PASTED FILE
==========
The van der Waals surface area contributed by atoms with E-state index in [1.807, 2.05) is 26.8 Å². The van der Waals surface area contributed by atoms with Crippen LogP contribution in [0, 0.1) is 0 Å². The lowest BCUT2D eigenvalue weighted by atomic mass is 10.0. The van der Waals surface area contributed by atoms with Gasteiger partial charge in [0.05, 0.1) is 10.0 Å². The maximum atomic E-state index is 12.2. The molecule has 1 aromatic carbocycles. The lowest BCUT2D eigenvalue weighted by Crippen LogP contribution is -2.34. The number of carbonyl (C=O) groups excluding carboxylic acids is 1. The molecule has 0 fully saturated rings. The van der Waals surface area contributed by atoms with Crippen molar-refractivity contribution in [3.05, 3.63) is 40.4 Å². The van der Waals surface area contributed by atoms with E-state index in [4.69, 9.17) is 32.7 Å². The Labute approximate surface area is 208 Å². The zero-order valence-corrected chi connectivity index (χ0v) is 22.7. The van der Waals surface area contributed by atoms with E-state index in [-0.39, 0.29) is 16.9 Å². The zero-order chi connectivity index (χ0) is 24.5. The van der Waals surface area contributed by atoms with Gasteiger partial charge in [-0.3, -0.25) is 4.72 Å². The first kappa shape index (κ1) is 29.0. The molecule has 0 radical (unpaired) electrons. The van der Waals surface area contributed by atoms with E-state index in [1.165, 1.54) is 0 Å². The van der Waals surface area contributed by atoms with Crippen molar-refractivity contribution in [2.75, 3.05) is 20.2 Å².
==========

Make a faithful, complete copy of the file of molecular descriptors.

The van der Waals surface area contributed by atoms with E-state index in [1.807, 2.05) is 26.8 Å². The van der Waals surface area contributed by atoms with Crippen LogP contribution in [0, 0.1) is 0 Å². The lowest BCUT2D eigenvalue weighted by atomic mass is 10.0. The van der Waals surface area contributed by atoms with Gasteiger partial charge in [0.05, 0.1) is 10.0 Å². The maximum atomic E-state index is 12.2. The molecule has 1 aromatic carbocycles. The lowest BCUT2D eigenvalue weighted by Crippen LogP contribution is -2.34. The number of carbonyl (C=O) groups excluding carboxylic acids is 1. The molecule has 0 fully saturated rings. The van der Waals surface area contributed by atoms with Crippen molar-refractivity contribution in [3.05, 3.63) is 40.4 Å². The van der Waals surface area contributed by atoms with E-state index in [4.69, 9.17) is 32.7 Å². The Labute approximate surface area is 208 Å². The zero-order valence-corrected chi connectivity index (χ0v) is 22.7. The van der Waals surface area contributed by atoms with E-state index in [-0.39, 0.29) is 16.9 Å². The zero-order chi connectivity index (χ0) is 24.5. The van der Waals surface area contributed by atoms with Gasteiger partial charge in [-0.3, -0.25) is 4.72 Å². The first kappa shape index (κ1) is 29.0. The molecule has 0 radical (unpaired) electrons. The van der Waals surface area contributed by atoms with E-state index in [1.165, 1.54) is 0 Å². The van der Waals surface area contributed by atoms with Crippen molar-refractivity contribution in [2.75, 3.05) is 20.2 Å².